Data highlights radio's powerful appeal for youth

Interim radio listenership data, released by the Broadcasting Research Council of South Africa (BRC) for Q1 2021, show a high listenership amongst the youth of South Africa. Some 95% of respondents between the ages of 15 and 24 said they listen to radio, while, also of the 15 to 24-year-olds, 92% said they listen every week, and over 70% said they listen on a daily basis.
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Asked which content they listen to the radio for, news headed the list, with other preferred content including debates and discussions. Amongst the reasons they gave for listening to the radio, “Radio keeps them informed about the news” and “Enjoying the talk shows” were ranked highly.

This, according to the National Association of Broadcasters (NAB), highlights the continuing appeal of radio to this important sector, despite competition from social media. It also highlights the crucial role played by broadcasting in empowering the country’s youth through information sharing and educational programmes.

With South Africa experiencing its third Covid-19 wave, radio’s power to educate and inform in crises, as well as everyday life, has never been more important. Educators and learners have turned to tuition via the airwaves, providing a vital resource for young people who have no or limited access to online learning.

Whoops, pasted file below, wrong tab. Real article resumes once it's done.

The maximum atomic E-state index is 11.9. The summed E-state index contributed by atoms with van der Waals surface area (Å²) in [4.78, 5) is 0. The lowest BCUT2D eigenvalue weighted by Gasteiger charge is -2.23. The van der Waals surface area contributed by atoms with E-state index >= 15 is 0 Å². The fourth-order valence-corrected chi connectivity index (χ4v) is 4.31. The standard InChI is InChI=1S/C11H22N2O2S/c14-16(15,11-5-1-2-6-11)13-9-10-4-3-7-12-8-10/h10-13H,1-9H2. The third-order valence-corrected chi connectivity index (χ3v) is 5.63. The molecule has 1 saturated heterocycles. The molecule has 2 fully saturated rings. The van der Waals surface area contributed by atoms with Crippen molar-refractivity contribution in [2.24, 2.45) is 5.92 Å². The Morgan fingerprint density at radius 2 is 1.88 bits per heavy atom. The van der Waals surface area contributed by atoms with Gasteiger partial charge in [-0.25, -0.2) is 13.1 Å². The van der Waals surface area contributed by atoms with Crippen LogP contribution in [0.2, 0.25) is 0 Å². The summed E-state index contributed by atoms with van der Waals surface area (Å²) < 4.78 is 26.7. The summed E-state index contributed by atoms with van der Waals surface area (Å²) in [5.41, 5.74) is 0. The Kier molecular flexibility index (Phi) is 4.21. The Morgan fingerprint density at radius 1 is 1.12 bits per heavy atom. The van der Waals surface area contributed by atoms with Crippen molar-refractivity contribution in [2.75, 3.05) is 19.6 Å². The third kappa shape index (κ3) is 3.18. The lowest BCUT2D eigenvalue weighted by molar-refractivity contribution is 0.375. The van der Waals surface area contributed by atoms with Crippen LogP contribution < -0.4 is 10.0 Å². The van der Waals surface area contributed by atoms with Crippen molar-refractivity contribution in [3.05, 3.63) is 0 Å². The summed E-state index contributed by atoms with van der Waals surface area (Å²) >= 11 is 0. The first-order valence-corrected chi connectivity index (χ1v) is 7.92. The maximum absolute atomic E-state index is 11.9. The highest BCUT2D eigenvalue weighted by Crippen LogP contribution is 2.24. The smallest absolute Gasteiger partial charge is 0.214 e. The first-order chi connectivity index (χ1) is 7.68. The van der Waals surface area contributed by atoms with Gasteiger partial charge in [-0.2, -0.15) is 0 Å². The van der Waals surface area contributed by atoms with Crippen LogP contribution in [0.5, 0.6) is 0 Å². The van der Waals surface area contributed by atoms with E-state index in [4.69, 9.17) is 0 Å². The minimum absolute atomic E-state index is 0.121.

Learning during the Covid-19 lockdown, Section27 reported that more than 10 commercial radio stations were broadcasting educational content for learners nationally through the SABC, while community radio stations across all provinces were also playing their part. In the Eastern Cape, for example, more than 20 community radio stations were broadcasting lessons for learners.

Besides providing an alternative where physical and online learning are not possible, radio offers young listeners a sense of engagement, especially in times of social distancing and hard lockdowns. “It keeps me company” was a major reason from young listeners for listening to the radio, They are also 32 % more likely to listen to the radio on their mobile phones, meaning they can tune in anywhere, anytime.

“The Covid-19 pandemic is one of the biggest disruptors we will ever experience,” says NAB executive director Nadia Bulbulia.

“While South Africa has turned to online education to ensure continued learning, the harsh reality is that a significant number of learners, particularly in the remote areas, do not have access to a home computer or the internet. Radio has assisted us to bridge the digital divide in education, particularly for the most marginalised learners.”

More Interim Radio Listenership Data is available on https://brcsa.org.za/radio-audience-trends/.

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